Did He not bless those who had no claim by way of righteousness? Does mercy ever ask for merit? Does it not, on the contrary, seek for misery? If an angel of mercy hovered over this congregation, poising himself in mid air, I should know that he did not come with mercy to those of you who are good and have no sin—why should he come to insult you? But if there is a broken-hearted sinner here, I know that the angel has a gracious word for him, from the heart of Him who delights in mercy! Do not say I am a nobody, and am therefore forgotten! Christ Jesus loves nobodies! He delights to pick up those whom society throws away—the very offscouring and sweepings are His choice! Solomon built his temple of cedar, but our Lord builds His temple with the meanest woods in the forest. Any jeweler can make a precious thing of gold, but Jesus makes diamonds out of dross and crowns out of clay!

Yes, but perhaps I have not met the peculiar distress of some and so let me try again. "Ah," says one, "but I feel my POWERLESSNESS for everything that is good. I am sure if I am saved I cannot help in it." Ah, poor Fool, it is strange that ever we should think we could help the Lord to save us! Could you have helped in Creation? If you had been there, when God was making the world, would you have offered to help Him? When He said, "Let there be light," would you have rushed forward with a match and said, "Permit me to add my little spark"? It is insulting to think of such a thing! But Salvation is a greater work than Creation! Stand back, you impertinent flesh and blood! You can only hinder the great work. God does not need your help. Abase yourself and He will glorify Himself in your salvation.

"Still," says one, "I feel so feeble in everything I try to do. I tried to pray, but I could not." What did you do? "I fretted because I could not pray." Well, you prayed much better than if you had thought you had prayed, for he who

groans because he cannot pray has prayed the best prayer in the world! The poor publican did not say much, but when he smote upon his breast, even if he had not added the recorded words, he prayed! That smiting on his bosom meant the true prayer of his soul, "God be merciful to me, a sinner." "Ah," says another, "I have been trying to overcome sin lately, and I have been beaten." You shall overcome by the blood of the Lamb, but all your own warring against sin will certainly end in defeat. Let the sword of the Lord and of Gideon be laid bare and the Midianites will soon be put to the rout. But unless it is the sword of the Lord there will be no routing your foes. "Consider Him," and have hope.

"Oh, but if I have any love to Christ it is so little. If I have any faith it is almost unbelief. If I have any life it is but a flicker. How can I be saved?" Now, Soul, once and for all have done with all this talk! Your salvation is in Christ, and not in you! Do not say, "/ have little strength"—confess you have none at all and then you are nearer the truth! Do not say, "I have little life"—confess that you are dead by nature and you have hit the mark.

Do not say, "I have little virtue"—say, "All unholy and unclean, I am nothing else but sin." When you reach the bottom you cannot fall lower and that is the place where you ought to be—and Jesus will never meet you till you come to the lowest point. Your extremity is His opportunity! When you are a beggarly bankrupt and cannot pay half a farthing in the pound, then all Christ's richest treasures shall be yours! But if you have a little to add to help the Savior, just so that you may have a side glance at the Glory, He will have nothing to do with you! He wants you, but He needs nothing of yours. He wants your emptiness to fill it and He needs nothing of your own to increase His fullness.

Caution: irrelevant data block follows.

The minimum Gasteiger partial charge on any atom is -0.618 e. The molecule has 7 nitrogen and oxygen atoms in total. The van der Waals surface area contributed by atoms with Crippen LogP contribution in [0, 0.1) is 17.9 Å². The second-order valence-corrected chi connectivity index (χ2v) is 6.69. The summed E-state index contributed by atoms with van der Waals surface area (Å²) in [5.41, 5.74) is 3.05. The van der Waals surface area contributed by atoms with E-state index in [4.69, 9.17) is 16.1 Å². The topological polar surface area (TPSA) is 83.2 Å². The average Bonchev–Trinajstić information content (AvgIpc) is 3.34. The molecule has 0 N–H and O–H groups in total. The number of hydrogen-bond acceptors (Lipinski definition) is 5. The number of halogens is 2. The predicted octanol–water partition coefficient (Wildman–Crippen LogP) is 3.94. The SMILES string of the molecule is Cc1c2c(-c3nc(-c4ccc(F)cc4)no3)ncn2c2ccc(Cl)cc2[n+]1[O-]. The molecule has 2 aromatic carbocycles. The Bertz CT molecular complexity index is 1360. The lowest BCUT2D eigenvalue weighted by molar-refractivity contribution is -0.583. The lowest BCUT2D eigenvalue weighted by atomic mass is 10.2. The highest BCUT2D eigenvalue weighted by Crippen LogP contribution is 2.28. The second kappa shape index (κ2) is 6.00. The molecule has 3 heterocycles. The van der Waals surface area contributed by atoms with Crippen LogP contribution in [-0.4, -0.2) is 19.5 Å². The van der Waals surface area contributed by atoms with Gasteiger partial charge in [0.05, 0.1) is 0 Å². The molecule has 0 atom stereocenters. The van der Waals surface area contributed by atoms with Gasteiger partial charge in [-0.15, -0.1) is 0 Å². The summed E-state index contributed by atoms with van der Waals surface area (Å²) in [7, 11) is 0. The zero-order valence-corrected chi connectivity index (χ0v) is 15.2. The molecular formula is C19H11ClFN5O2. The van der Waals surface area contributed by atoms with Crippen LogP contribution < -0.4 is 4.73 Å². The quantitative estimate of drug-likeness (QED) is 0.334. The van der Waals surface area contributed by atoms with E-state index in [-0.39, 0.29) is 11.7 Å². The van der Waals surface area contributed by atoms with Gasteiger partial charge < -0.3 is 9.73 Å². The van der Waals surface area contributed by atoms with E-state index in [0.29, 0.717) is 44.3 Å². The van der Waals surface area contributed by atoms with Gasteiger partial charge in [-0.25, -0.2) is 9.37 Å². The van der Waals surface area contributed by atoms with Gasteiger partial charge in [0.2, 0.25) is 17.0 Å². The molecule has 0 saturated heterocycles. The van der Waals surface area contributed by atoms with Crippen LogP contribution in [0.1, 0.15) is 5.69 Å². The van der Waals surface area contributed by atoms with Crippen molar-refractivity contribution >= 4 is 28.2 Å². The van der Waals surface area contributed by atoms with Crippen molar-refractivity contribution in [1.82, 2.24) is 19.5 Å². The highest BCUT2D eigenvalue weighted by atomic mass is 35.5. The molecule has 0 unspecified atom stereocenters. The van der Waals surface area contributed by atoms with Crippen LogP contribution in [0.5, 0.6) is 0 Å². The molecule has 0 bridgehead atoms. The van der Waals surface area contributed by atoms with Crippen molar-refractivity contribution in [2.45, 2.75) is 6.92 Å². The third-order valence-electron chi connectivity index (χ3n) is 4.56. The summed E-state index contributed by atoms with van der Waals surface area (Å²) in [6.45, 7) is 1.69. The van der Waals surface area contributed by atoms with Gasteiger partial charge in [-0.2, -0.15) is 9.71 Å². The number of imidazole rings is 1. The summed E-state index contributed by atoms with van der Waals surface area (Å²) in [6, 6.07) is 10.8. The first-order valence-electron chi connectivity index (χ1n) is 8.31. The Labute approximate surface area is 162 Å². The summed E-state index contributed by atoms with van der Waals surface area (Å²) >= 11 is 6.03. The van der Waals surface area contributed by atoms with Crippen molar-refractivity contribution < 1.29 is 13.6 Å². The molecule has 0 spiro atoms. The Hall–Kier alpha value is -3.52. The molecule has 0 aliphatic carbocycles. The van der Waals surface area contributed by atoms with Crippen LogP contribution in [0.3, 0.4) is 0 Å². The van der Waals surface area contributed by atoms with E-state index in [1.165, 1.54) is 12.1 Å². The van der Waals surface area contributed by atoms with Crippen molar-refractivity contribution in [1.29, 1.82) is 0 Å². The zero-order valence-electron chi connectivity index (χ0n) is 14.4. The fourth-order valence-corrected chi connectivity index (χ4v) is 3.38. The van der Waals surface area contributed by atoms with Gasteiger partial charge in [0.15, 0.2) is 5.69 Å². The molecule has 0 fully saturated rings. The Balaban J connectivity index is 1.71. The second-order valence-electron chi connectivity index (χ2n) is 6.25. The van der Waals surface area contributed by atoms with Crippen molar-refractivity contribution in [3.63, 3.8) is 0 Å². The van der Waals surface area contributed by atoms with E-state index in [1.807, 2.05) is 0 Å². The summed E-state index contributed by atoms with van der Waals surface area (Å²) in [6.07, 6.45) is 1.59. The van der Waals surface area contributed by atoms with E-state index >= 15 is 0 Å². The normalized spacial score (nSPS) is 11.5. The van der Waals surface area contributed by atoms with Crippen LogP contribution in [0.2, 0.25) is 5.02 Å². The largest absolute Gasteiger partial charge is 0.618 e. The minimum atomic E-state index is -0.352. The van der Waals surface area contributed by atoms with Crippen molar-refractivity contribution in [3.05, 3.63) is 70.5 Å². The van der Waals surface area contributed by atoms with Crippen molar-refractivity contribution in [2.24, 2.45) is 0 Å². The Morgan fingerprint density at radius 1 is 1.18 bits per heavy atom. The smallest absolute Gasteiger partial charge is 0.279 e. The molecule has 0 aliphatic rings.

Now I must hasten on for time fails me. Perhaps, I have some here who say, "My case lies out of your track this morning, for I am the subject of very fierce Satanic TEMPTATIONS. I have lately been met with such blasphemous thoughts and horrible suggestions that I can scarcely conceive any other human being has ever been subjected to them." Now, at once "consider Him." He was "tempted in all points like as we are, yet without sin." "We have a High Priest who can be touched with a feeling of our infirmities." I need you to remember this and so to "consider Him." I know that if a preacher of the Gospel has had no temptations nobody ever goes to him with questions of conscience. But if a man of God has been led through great adversity and soul trouble, all the distressed and afflicted people in the neighborhood are sure to fly to him because he can sympathize with them.

Now, our dear Redeemer can sympathize with you who are tempted of the devil, for He was 40 days in the wilderness tempted of Satan, too. Go to Him. "But I am afraid of the temptations I shall have in years to come." Are you? Then "consider Him," for "He is able to save unto the uttermost them that come unto God by Him, seeing He ever lives to make intercession for them." What a choice word that was of His to Peter, "Satan has desired to have you that he may sift you as wheat, but I have prayed for you that your faith fail not." Oh, poor Soul, consider Jesus and remember that if all the devils in Hell were to tempt you and you had but Jesus Christ present with you, you need no more be afraid than if the dogs in the streets barked at your heels when all their teeth were drawn!